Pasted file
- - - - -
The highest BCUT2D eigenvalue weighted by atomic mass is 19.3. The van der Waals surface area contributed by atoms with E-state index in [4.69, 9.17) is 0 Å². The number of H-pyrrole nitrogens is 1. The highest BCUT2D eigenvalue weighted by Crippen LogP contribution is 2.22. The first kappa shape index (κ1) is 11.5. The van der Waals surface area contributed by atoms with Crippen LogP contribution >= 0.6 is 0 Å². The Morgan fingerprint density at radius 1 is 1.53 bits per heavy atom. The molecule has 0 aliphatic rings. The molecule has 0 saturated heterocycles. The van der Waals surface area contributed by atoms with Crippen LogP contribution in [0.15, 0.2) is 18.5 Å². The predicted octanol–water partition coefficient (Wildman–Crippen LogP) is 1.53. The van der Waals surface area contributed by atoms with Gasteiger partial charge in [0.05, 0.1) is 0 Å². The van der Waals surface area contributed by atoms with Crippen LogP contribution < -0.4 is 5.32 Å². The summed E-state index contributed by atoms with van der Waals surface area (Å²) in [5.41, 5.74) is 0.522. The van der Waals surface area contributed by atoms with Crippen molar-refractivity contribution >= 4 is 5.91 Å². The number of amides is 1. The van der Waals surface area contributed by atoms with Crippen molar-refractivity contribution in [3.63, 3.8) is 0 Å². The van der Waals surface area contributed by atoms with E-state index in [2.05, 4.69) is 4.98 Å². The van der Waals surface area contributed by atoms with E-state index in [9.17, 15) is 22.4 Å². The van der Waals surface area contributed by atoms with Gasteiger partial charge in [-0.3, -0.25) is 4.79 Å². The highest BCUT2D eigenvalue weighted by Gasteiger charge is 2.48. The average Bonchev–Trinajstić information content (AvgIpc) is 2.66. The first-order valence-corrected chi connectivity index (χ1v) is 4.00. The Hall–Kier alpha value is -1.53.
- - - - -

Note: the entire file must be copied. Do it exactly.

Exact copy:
The highest BCUT2D eigenvalue weighted by atomic mass is 19.3. The van der Waals surface area contributed by atoms with E-state index in [4.69, 9.17) is 0 Å². The number of H-pyrrole nitrogens is 1. The highest BCUT2D eigenvalue weighted by Crippen LogP contribution is 2.22. The first kappa shape index (κ1) is 11.5. The van der Waals surface area contributed by atoms with Crippen LogP contribution >= 0.6 is 0 Å². The Morgan fingerprint density at radius 1 is 1.53 bits per heavy atom. The molecule has 0 aliphatic rings. The molecule has 0 saturated heterocycles. The van der Waals surface area contributed by atoms with Crippen LogP contribution in [0.15, 0.2) is 18.5 Å². The predicted octanol–water partition coefficient (Wildman–Crippen LogP) is 1.53. The van der Waals surface area contributed by atoms with Gasteiger partial charge in [0.05, 0.1) is 0 Å². The van der Waals surface area contributed by atoms with Crippen LogP contribution < -0.4 is 5.32 Å². The summed E-state index contributed by atoms with van der Waals surface area (Å²) in [5.41, 5.74) is 0.522. The van der Waals surface area contributed by atoms with Crippen molar-refractivity contribution >= 4 is 5.91 Å². The number of amides is 1. The van der Waals surface area contributed by atoms with Crippen molar-refractivity contribution in [3.63, 3.8) is 0 Å². The van der Waals surface area contributed by atoms with E-state index in [2.05, 4.69) is 4.98 Å². The van der Waals surface area contributed by atoms with E-state index in [9.17, 15) is 22.4 Å². The van der Waals surface area contributed by atoms with Gasteiger partial charge in [-0.3, -0.25) is 4.79 Å². The highest BCUT2D eigenvalue weighted by Gasteiger charge is 2.48. The average Bonchev–Trinajstić information content (AvgIpc) is 2.66. The first-order valence-corrected chi connectivity index (χ1v) is 4.00. The Hall–Kier alpha value is -1.53.